A late19th century small German Staunton chess set

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As with any collector, I have a number of boxes and getting hold of original boxes for decent sets is not easy unless you are prepared to spend decent money. Getting a Jaques box with a decent label, or even a BCC one, one has to be careful as copy labels exist and can be acquired, thus added to an antique box and sold off as the real thing much to the detriment of the unfortunate buyer. So over my limited years of collecting (some 16 years), I have tried to study boxes with great interest – acquiring a nice box for a quality set can be very satisfying, and it is a good idea to state if the box is original, as we collectors are the custodians of chess research. Getting sets out there with boxes in decent condition is far from easy, as I have repaired dozens of them in the past couple of years.

A recent purchase of a lovely box on eBay illustrated what the collector has to contend with. This crude repair job must have been done by ” Brutus The Butcher” – see the picture – which clearly shows the bevelled edges with a slim strip of wood to enable opening and closing of this slide lid box . The wooden lid weighs about 170 grams, and the seller on eBay declared the crude repair attempt, which was clearly visible when the lid was shut and a horrible gap on the right was about 0.25cm, so this needed surgery! Firstly I eased the edge of the slide lid off and noted the three nails with sharp points having been smashed through the slide lid, perhaps even laced with poison for all I could guess. The nails been removed with great care, and a quality wood filler used to hide the scars of this butcher’s work – I hope he suffered a crucifixion!  Also the crude nails used were over an inch long and then hammered through his hands Roman style! Unbelievable butchery – perhaps during his apprenticeship he was not advised of PVA wood glue plus having a damp cloth handy to remove the lumpy excess. What I suspect is that butchers have little regard for their meat carcasses, thus only focusing on the monetary value of the item. Stuffing over-sized chess sets in fragile boxes is unwise, and as I have seen, boxes sell for rather more than the sets are worth.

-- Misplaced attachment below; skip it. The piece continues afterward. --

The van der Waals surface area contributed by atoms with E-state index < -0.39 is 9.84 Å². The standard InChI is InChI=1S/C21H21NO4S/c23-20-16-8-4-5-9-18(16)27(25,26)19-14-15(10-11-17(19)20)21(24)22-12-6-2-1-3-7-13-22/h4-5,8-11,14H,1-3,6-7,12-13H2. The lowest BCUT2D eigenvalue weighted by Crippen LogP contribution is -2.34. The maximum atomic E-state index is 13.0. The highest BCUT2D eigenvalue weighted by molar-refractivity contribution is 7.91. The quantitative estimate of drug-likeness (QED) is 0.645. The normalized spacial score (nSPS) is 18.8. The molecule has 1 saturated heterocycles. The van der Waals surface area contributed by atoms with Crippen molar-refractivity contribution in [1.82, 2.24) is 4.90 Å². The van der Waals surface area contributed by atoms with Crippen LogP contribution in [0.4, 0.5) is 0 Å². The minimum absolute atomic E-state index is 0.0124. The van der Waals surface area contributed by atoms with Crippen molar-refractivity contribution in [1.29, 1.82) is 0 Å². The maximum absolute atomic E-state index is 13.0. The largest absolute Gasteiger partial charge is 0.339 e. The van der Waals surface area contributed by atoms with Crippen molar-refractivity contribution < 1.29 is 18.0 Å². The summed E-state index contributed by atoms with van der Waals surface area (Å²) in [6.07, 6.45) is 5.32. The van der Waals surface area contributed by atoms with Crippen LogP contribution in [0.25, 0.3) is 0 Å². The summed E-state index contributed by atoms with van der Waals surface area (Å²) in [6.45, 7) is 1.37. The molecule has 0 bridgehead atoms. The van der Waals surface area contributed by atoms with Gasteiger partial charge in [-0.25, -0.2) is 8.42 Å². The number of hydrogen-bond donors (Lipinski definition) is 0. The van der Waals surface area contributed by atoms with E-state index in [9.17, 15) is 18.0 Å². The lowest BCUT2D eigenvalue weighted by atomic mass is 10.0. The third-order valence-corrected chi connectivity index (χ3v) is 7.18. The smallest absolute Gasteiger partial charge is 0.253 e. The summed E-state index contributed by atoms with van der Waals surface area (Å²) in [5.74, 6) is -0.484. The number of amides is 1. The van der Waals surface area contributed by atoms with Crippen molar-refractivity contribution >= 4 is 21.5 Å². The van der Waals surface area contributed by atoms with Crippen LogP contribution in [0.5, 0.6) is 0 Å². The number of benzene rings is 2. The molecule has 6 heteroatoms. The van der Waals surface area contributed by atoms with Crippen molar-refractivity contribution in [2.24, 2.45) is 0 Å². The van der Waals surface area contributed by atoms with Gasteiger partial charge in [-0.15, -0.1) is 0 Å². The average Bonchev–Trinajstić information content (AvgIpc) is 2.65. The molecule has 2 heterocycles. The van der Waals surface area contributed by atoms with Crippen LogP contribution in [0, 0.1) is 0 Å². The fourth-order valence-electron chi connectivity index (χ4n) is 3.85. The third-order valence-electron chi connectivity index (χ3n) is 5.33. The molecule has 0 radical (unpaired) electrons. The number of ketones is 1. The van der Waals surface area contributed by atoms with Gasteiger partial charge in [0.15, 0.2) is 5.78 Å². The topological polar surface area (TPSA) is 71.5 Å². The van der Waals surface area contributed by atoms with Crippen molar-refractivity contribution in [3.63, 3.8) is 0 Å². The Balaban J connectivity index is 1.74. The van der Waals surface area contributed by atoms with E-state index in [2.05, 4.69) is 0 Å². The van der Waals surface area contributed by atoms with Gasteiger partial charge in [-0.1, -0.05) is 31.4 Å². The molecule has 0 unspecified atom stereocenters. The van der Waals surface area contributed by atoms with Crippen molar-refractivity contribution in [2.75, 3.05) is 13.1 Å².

As I explained to an eBay seller recently that if I nitpicked over every issue that I encountered as a buyer, I would risk going stark raving mad!


Posted on

November 27, 2019

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